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Wednesday, November 2, 2011

Tonight in Music: The Field, Anamanaguchi, & Still Corners

Posted by Ned Lannamann on Wed, Nov 2, 2011 at 12:05 PM


(Holocene, 1001 SE Morrison) In case you didn't hear, Looping State of Mind, the latest album from Swedish ambient techno artist the Field, is seriously good. The subtlety of the Field's earlier songs is still there but invigorated by unexpected genre crossovers. I predict a dance floor catharsis. WILL ELDER


(Branx, 320 SE 2nd) When I heard Anamanaguchi's first LP, Dawn Metropolis (2009), I was certain they were a flash-in-the-pan gimmick, destined to collapse at the first sign of a dusty Nintendo or their own boredom. Two years and one Scott Pilgrim videogame soundtrack later, Anamanaguchi and their NES are still infusing poppy guitar, bass, and drum songs with mid-'80s nostalgia. These guys play against a backdrop of neuron-collapsing animation and one song blends into the next—but the songs are darn infectious. Certain people may even feel compelled to jump up and down. They share the bill with Starscream, a darker, possibly nerdier computer band with whom they have collaborated on a split 7-inch. Starscream sounds infinitely more grownup, just by sometimes using minor chords and having songs with varying tempos. They rock, and can be enjoyed by those who would rather not jump in public. REBECCA WILSON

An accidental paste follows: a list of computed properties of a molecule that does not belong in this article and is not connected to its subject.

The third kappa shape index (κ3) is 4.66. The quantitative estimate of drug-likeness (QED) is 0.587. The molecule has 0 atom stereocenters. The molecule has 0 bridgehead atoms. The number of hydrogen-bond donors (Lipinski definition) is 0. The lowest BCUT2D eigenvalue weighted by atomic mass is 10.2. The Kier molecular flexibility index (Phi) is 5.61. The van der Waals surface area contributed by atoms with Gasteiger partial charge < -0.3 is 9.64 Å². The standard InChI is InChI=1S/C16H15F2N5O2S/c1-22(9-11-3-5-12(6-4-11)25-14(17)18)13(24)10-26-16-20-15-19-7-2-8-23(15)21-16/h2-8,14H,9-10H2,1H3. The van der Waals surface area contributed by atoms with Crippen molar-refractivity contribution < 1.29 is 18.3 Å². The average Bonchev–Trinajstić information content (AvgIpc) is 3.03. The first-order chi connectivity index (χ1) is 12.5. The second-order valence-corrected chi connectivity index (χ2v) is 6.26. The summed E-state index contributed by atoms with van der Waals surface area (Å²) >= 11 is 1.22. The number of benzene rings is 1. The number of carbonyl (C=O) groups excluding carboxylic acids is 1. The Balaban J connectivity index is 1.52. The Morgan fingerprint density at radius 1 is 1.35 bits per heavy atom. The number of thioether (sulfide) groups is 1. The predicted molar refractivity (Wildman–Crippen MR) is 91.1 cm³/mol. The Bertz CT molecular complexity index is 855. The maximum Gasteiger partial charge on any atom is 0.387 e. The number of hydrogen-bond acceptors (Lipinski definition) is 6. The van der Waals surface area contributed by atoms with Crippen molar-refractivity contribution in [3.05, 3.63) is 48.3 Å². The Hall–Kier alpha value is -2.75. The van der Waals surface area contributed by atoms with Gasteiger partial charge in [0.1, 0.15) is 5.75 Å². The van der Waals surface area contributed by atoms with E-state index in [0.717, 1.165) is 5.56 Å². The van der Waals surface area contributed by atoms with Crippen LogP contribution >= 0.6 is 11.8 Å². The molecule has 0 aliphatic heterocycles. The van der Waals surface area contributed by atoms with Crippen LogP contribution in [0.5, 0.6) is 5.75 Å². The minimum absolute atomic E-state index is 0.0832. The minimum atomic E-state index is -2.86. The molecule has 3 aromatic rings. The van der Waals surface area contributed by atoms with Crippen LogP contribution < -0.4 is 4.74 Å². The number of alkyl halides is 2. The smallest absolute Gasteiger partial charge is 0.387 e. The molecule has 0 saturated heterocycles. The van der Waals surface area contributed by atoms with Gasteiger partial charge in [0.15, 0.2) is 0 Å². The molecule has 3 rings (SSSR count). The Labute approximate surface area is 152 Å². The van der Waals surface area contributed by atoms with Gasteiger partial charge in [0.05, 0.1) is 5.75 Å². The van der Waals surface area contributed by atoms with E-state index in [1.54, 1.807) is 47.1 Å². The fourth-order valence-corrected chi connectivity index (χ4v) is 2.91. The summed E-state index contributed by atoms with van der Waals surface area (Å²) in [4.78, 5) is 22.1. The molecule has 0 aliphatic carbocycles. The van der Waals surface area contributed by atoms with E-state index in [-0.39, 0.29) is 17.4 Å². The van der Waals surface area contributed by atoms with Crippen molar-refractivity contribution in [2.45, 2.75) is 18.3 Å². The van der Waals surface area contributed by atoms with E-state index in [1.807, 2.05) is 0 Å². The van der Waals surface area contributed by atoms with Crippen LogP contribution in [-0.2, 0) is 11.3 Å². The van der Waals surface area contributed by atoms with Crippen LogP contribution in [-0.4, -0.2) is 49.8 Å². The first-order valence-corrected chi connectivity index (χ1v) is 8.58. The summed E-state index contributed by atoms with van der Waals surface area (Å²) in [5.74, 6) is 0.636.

(Mississippi Studios, 3939 N Mississippi) When Sub Pop finds a band that achieves a modicum of success, it tends to sign another couple in that vein to try to replicate that formula. So it goes with Still Corners, as evidenced on their Sub Pop debut, Creatures of an Hour. You can hear clear echoes of Beach House in Tessa Murray's diaphanous vocals and Greg Hughes' murmuring organ flourishes and hushed atmospheres. You will also notice unmistakable evocations of Broadcast's more melancholically splendorous moments. That Still Corners grip me harder than Beach House speaks to the former's more robust rhythmic thrust, closer resemblance to the aforementioned Broadcast, and overall darker melodic spectrum. DAVE SEGAL

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